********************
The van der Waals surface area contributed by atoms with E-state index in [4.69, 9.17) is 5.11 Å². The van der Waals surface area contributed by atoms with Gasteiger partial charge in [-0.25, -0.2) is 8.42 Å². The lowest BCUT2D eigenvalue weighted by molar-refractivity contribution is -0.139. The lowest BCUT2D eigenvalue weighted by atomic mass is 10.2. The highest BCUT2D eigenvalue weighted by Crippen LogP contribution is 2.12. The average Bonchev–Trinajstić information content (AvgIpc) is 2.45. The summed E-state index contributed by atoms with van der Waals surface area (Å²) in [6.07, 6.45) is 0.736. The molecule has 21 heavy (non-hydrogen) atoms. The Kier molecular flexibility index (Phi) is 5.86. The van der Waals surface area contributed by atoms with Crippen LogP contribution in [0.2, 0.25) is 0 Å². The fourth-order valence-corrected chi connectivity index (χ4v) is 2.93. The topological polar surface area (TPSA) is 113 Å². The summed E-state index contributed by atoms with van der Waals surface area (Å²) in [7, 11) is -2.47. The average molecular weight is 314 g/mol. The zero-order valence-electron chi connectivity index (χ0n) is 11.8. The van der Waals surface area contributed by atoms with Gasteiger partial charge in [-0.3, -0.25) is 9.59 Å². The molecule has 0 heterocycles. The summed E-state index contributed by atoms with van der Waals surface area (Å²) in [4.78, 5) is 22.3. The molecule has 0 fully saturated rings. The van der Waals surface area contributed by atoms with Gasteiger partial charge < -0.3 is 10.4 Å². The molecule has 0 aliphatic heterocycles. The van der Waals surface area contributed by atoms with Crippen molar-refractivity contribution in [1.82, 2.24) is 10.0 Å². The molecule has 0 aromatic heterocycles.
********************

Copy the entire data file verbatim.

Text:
The van der Waals surface area contributed by atoms with E-state index in [4.69, 9.17) is 5.11 Å². The van der Waals surface area contributed by atoms with Gasteiger partial charge in [-0.25, -0.2) is 8.42 Å². The lowest BCUT2D eigenvalue weighted by molar-refractivity contribution is -0.139. The lowest BCUT2D eigenvalue weighted by atomic mass is 10.2. The highest BCUT2D eigenvalue weighted by Crippen LogP contribution is 2.12. The average Bonchev–Trinajstić information content (AvgIpc) is 2.45. The summed E-state index contributed by atoms with van der Waals surface area (Å²) in [6.07, 6.45) is 0.736. The molecule has 21 heavy (non-hydrogen) atoms. The Kier molecular flexibility index (Phi) is 5.86. The van der Waals surface area contributed by atoms with Crippen LogP contribution in [0.2, 0.25) is 0 Å². The fourth-order valence-corrected chi connectivity index (χ4v) is 2.93. The topological polar surface area (TPSA) is 113 Å². The summed E-state index contributed by atoms with van der Waals surface area (Å²) in [7, 11) is -2.47. The average molecular weight is 314 g/mol. The zero-order valence-electron chi connectivity index (χ0n) is 11.8. The van der Waals surface area contributed by atoms with Gasteiger partial charge in [-0.3, -0.25) is 9.59 Å². The molecule has 0 heterocycles. The summed E-state index contributed by atoms with van der Waals surface area (Å²) in [4.78, 5) is 22.3. The molecule has 0 fully saturated rings. The van der Waals surface area contributed by atoms with Gasteiger partial charge < -0.3 is 10.4 Å². The molecule has 0 aliphatic heterocycles. The van der Waals surface area contributed by atoms with Crippen molar-refractivity contribution in [1.82, 2.24) is 10.0 Å². The molecule has 0 aromatic heterocycles.